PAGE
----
Why? Because outrage is the easiest emotion to instigate in an audience. It’s how social media algorithms work to get us to stay on their platforms longer. Don’t take my word for it. Believe it when Facebook whistleblower Frances Haugen said in the British Parliament that “anger and hate is the easiest way to grow on Facebook.”

That’s what the ‘strongman’ professes– anger. He can severe hand pumps with his bare hands, or punch holes into walls, and always roars when he can talk. And it sells. We live in an age of sensory overload. It sells on social media. It works wonders in politics. Seems like it works for movies too. Does the commercial success of Vivek Agnihotri’s The Kashmir Files and Sunny Deol-starrer Gadar 2 tell us anything? We live in a state of outrage and paranoia. We look for a scapegoat, a villain. And we look for a broad chested messiah to deliver us from these imagined threats.

Interestingly, in the very same it’s-a-man’s-world meltdown in Animal, a reference is made to the protagonist’s broad and hardened chest while deriding his wife. Does anyone remember a certain someone flaunting their 56-inch chest? There is a massive crisis of masculinity that underlies Vanga’s filmmaking (read: tantrum). And it’s the same crisis that fuels radical right-wing narratives that dehumanise, discriminate, and foster violence. 

Is it any surprise that the antagonist (played by Bobby Deol) is someone who belongs to a family that converted to Islam? Or that their way of ‘defence’ is “ghar mein ghuske maarna” or a surgical strike? Does it really shock us that the manly protagonist is all about an abundance of aesthetic (read: hair) to make up for a certain lack of substance (read: character)? Or that he dismisses psychiatric evaluation for gaumutra instead? Or that there is a call for massacre and pledge of execution complete with a Nazi salute and Swastika in the background (albeit acknowledged in a throwaway joke)?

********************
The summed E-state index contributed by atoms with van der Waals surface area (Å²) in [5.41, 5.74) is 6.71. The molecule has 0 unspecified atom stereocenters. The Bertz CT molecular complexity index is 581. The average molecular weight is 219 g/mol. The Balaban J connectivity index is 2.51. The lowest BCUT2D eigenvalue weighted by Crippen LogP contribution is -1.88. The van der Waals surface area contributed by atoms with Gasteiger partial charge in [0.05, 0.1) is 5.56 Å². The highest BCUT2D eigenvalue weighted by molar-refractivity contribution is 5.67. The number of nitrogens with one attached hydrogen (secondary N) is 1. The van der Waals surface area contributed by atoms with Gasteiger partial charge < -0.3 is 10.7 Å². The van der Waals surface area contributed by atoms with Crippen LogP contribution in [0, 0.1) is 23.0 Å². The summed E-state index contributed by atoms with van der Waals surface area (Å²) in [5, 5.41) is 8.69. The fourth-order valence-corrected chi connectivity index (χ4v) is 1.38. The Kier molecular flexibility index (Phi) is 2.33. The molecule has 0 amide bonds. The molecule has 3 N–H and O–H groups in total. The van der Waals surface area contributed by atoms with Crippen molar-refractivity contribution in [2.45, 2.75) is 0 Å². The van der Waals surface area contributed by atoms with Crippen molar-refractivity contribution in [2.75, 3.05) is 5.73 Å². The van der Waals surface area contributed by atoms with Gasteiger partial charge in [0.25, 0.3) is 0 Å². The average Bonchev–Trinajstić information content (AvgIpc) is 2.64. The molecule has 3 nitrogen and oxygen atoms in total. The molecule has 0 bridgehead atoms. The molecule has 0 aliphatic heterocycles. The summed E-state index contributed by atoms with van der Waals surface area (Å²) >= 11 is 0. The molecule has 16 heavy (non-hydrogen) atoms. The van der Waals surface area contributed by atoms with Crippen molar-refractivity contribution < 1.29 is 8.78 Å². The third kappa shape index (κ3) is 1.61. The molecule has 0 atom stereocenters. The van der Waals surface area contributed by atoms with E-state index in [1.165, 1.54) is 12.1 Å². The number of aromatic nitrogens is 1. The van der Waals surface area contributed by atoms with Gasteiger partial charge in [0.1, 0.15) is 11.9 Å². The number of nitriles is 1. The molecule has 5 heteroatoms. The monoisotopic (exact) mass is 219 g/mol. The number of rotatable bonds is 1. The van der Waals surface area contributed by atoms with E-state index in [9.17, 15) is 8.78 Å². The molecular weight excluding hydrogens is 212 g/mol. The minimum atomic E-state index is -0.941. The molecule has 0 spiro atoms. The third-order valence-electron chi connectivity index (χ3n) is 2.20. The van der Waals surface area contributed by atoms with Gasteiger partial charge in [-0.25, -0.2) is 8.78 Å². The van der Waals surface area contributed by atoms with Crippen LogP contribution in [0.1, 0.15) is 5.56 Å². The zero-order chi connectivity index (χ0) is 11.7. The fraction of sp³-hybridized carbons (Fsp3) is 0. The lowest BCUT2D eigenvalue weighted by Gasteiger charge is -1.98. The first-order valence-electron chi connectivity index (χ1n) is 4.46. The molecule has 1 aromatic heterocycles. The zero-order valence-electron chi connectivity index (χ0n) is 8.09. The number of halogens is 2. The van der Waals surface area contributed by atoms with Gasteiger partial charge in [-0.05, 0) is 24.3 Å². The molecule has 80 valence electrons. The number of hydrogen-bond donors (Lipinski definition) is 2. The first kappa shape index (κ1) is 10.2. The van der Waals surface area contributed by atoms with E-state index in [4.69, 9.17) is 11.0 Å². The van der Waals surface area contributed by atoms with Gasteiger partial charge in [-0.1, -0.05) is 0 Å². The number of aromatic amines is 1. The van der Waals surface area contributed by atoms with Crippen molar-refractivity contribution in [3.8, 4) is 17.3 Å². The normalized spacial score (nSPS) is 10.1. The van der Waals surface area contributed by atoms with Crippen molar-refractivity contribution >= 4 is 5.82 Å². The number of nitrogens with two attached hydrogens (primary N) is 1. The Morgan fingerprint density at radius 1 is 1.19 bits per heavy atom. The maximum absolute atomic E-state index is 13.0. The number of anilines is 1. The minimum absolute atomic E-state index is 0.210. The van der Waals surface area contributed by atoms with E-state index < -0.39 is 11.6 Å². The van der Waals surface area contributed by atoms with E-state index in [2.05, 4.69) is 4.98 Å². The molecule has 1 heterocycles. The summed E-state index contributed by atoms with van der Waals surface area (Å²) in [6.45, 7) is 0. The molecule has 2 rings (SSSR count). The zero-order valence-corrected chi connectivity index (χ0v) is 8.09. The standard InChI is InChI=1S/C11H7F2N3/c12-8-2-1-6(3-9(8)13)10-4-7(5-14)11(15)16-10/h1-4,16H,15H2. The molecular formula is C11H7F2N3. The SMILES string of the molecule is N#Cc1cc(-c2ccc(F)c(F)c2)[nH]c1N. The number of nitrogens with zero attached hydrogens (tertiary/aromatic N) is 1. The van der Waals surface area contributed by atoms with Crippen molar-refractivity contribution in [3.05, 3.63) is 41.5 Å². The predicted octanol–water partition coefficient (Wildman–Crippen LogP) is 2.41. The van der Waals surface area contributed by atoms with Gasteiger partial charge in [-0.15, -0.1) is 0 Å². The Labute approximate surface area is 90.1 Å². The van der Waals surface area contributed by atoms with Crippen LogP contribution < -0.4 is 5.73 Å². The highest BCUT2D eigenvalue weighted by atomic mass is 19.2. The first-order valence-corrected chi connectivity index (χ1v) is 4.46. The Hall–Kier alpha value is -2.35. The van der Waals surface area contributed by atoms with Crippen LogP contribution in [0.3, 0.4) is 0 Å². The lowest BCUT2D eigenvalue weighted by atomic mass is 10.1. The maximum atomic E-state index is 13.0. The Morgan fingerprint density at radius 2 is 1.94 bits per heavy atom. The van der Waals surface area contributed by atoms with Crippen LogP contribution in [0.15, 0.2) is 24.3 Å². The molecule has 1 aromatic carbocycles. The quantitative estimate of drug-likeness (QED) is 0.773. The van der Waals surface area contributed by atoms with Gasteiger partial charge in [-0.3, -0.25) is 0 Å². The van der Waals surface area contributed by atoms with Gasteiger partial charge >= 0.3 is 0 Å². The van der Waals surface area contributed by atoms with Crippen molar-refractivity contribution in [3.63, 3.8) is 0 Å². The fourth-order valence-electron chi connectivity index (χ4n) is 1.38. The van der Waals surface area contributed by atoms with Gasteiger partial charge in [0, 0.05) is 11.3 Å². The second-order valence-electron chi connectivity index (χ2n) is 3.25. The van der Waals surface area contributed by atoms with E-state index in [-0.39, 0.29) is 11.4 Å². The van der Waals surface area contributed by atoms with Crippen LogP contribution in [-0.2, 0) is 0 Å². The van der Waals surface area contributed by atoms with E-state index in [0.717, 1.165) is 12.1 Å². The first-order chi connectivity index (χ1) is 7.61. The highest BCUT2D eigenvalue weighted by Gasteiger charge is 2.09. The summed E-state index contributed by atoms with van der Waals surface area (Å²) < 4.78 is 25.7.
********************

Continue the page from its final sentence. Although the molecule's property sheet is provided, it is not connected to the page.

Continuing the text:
With underwritten characters and an undercooked plot about daddy issues, the only thing arguably in Animal’s favour is Kapoor’s unhinged performance – from the simmering to the explosive – a few well-executed jump cuts, and title drop. Perhaps, what allowed me to make it through all 201 minutes of it is how removed it is from reality; as if it were the fantasy of an edgy 16 year old boy who didn’t get to go to his favourite musician’s concert.

But then again, to hark back to Aamir Khan’s words, violence and sex are the easiest emotions to provoke in an audience. By capitalising on this, Vanga joins the league of the Musks and Zuckerbergs of the world while his fans hail him as an equivalent to the likes of Anurag Kashyap, Martin Scorsese and David Fincher. It’s a shrewd business tactic, not a responsible artistic choice. This film is an Andrew Tate-ian utopia preaching prehistoric roles for men and women. Animal relies solely on shock value and vicarious pleasure for misogynists (closeted and open). The self-indulgent runtime, non-linear storytelling, and gratuitous violence (physical, emotional, psychological, and sexual) violence reeks of Gaspar Noé’s Irréversible and Sergio Leone’s Once Upon a Time in America where elaborate and horrific rape scenes are grotesquely used as a plot device to fuel voyeurism.

Although it hinges on a premise that packs potential for an exploration and deconstruction of masculinity, Animal is far more interested in doing anything but. The complicated relationship between a father and a son could have been a fascinating exploration of violence and the trappings of masculinity. Think Ramesh Sippy’s Shakti starring Dilip Kumar and Amitabh Bachchan. Since the movie starts with an aged Ranbir Kapoor looking back, it could have been a man lamenting the barbarity he wrought – akin to The Irishman. But no. Not an iota of remorse. He embraces his destructive machismo and heralds it as ideal. It’s as if the ‘alpha male’ has descended from prehistory to unleash a rapacious testosterone-fest that is virulent, vile, and dangerously addictive in times as polarised as today. All of this created by a director who believes he is above criticism. But at least he does press conferences, am I right?

Animal is the kind of film that gives platform to the most primal, debased instinct; the manifestation of every intrusive thought you’ve ever had brought to you larger-than-life amped up to 1000x; designed to trigger, not introspect. Which begs the question: is Sandeep Reddy Vanga an auteur or provocateur?

But what do I know? I’m just a ‘woke feminist’ who rose to the rage-bait just like I’m on social media.